Meta will amend its elitist cross-check program, sort of

An independent oversight body that reviews content moderation decisions at Meta has suggested that the company revise its cross-check program, and the company has agreed — sort of.

Overall, The Oversight Board, the “independent body” that reviews Meta’s content moderation decisions, has issued 32 proposals to change the program that places content from “high quality” users in a moderation queue separate from the automated queue that the company uses standards. Rather than being removed, flagged content from select public figures such as politicians, celebrities and athletes will be left open “pending further human review”.

The board review came in direct response to a 2021 Wall Street Journal Article(Opens in a new tab) who examined the exempts. in her decision(Opens in a new tab) The board recognized the inherent challenges of moderating content at scale, saying that while “a content review system should treat all users fairly,” the program struggles with “broader challenges of moderating immense amounts of content.”


Content moderation changes the way we speak – and dictates who is heard

For example, they said that at the time of the request, Meta was running such a high volume of daily moderation attempts — around 100 million — that even “99% accuracy would result in a million errors a day.

Still, the board says the cross-check program has less to do with “advanc[ing] Meta’s Human Rights Commitments” and “more directly structured to address business concerns.”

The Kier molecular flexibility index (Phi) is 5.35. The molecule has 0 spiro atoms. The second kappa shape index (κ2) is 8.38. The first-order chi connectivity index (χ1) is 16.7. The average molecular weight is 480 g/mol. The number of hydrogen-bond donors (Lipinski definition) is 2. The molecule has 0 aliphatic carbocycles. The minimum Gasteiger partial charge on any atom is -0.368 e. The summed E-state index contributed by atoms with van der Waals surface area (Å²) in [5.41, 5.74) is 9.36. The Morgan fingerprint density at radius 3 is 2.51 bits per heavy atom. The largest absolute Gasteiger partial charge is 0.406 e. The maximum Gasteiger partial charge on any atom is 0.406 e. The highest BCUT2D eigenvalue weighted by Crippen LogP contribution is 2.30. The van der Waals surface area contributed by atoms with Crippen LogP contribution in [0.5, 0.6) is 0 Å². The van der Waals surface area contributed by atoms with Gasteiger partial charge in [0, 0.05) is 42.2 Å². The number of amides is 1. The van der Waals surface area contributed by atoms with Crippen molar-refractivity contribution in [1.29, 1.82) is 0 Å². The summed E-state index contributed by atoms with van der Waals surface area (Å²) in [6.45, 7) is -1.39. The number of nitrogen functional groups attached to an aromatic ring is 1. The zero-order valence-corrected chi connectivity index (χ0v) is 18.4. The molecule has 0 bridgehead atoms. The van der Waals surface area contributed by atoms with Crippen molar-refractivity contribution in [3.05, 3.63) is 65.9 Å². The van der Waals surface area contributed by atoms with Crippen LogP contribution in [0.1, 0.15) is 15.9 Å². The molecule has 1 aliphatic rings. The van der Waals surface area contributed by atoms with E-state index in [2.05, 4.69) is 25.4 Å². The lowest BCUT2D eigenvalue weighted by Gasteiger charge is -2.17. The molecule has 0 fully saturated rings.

Of the 32 proposals the board put forward to amend the cross-check program, Meta agreed to implement 11, partially implement 15, further study the feasibility of one, and not pursue the remaining five. In an updated blog post(Opens in a new tab) Released on Friday, the company said it would make the program “more transparent through regular reporting” and refine the criteria for participation in the program to “better consider human rights interests and justice.” The company will also update operational systems to reduce the backlog of review requests, meaning malicious content will be reviewed and removed faster.

All 32 recommendations can be accessed via this link.(Opens in a new tab)

The Board stated in its Twitter thread(Opens in a new tab) that the changes “could make Meta’s approach to error prevention more fair, credible and legitimate” but that “several aspects of Meta’s response have not gone as far as we recommended in order to achieve a more transparent and fair system”. Meta will amend its elitist cross-check program, sort of

Zack Zwiezen

Zack Zwiezen is a USTimesPost U.S. News Reporter based in London. His focus is on U.S. politics and the environment. He has covered climate change extensively, as well as healthcare and crime. Zack Zwiezen joined USTimesPost in 2023 from the Daily Express and previously worked for Chemist and Druggist and the Jewish Chronicle. He is a graduate of Cambridge University. Languages: English. You can get in touch with me by emailing

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